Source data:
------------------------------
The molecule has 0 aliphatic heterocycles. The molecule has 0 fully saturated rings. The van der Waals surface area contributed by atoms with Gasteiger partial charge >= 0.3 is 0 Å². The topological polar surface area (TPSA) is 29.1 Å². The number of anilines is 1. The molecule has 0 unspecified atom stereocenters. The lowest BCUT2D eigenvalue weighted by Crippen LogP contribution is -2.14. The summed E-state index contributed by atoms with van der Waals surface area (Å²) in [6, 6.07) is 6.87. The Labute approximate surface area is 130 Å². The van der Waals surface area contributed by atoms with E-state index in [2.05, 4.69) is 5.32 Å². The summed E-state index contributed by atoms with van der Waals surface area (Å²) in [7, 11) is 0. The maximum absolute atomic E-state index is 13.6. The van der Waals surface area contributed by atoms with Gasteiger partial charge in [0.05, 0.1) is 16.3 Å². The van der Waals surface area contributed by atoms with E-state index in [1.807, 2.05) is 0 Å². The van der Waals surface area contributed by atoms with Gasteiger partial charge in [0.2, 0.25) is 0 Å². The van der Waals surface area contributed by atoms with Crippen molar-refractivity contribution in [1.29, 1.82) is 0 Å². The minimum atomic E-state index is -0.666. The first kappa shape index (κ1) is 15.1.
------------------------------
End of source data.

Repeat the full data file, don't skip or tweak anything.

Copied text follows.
The molecule has 0 aliphatic heterocycles. The molecule has 0 fully saturated rings. The van der Waals surface area contributed by atoms with Gasteiger partial charge >= 0.3 is 0 Å². The topological polar surface area (TPSA) is 29.1 Å². The number of anilines is 1. The molecule has 0 unspecified atom stereocenters. The lowest BCUT2D eigenvalue weighted by Crippen LogP contribution is -2.14. The summed E-state index contributed by atoms with van der Waals surface area (Å²) in [6, 6.07) is 6.87. The Labute approximate surface area is 130 Å². The van der Waals surface area contributed by atoms with E-state index in [2.05, 4.69) is 5.32 Å². The summed E-state index contributed by atoms with van der Waals surface area (Å²) in [7, 11) is 0. The maximum absolute atomic E-state index is 13.6. The van der Waals surface area contributed by atoms with Gasteiger partial charge in [0.05, 0.1) is 16.3 Å². The van der Waals surface area contributed by atoms with E-state index in [1.807, 2.05) is 0 Å². The van der Waals surface area contributed by atoms with Gasteiger partial charge in [0.2, 0.25) is 0 Å². The van der Waals surface area contributed by atoms with Crippen molar-refractivity contribution in [1.29, 1.82) is 0 Å². The minimum atomic E-state index is -0.666. The first kappa shape index (κ1) is 15.1.